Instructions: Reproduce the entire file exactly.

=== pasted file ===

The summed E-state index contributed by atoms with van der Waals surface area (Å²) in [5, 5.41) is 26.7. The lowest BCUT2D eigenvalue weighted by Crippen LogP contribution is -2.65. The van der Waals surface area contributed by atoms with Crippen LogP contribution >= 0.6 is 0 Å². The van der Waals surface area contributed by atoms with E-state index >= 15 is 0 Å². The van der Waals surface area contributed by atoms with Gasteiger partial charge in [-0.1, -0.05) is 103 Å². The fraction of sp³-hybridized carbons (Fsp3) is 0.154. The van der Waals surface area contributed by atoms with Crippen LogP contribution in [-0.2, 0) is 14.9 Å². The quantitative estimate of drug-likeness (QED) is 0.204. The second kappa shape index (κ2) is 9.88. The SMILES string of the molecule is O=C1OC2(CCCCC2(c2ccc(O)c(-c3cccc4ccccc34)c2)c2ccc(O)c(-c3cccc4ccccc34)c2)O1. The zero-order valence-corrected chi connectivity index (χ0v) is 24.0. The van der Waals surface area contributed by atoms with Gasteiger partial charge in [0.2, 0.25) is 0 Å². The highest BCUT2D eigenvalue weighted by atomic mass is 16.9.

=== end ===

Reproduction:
The summed E-state index contributed by atoms with van der Waals surface area (Å²) in [5, 5.41) is 26.7. The lowest BCUT2D eigenvalue weighted by Crippen LogP contribution is -2.65. The van der Waals surface area contributed by atoms with Crippen LogP contribution >= 0.6 is 0 Å². The van der Waals surface area contributed by atoms with E-state index >= 15 is 0 Å². The van der Waals surface area contributed by atoms with Gasteiger partial charge in [-0.1, -0.05) is 103 Å². The fraction of sp³-hybridized carbons (Fsp3) is 0.154. The van der Waals surface area contributed by atoms with Crippen LogP contribution in [-0.2, 0) is 14.9 Å². The quantitative estimate of drug-likeness (QED) is 0.204. The second kappa shape index (κ2) is 9.88. The SMILES string of the molecule is O=C1OC2(CCCCC2(c2ccc(O)c(-c3cccc4ccccc34)c2)c2ccc(O)c(-c3cccc4ccccc34)c2)O1. The zero-order valence-corrected chi connectivity index (χ0v) is 24.0. The van der Waals surface area contributed by atoms with Gasteiger partial charge in [0.2, 0.25) is 0 Å². The highest BCUT2D eigenvalue weighted by atomic mass is 16.9.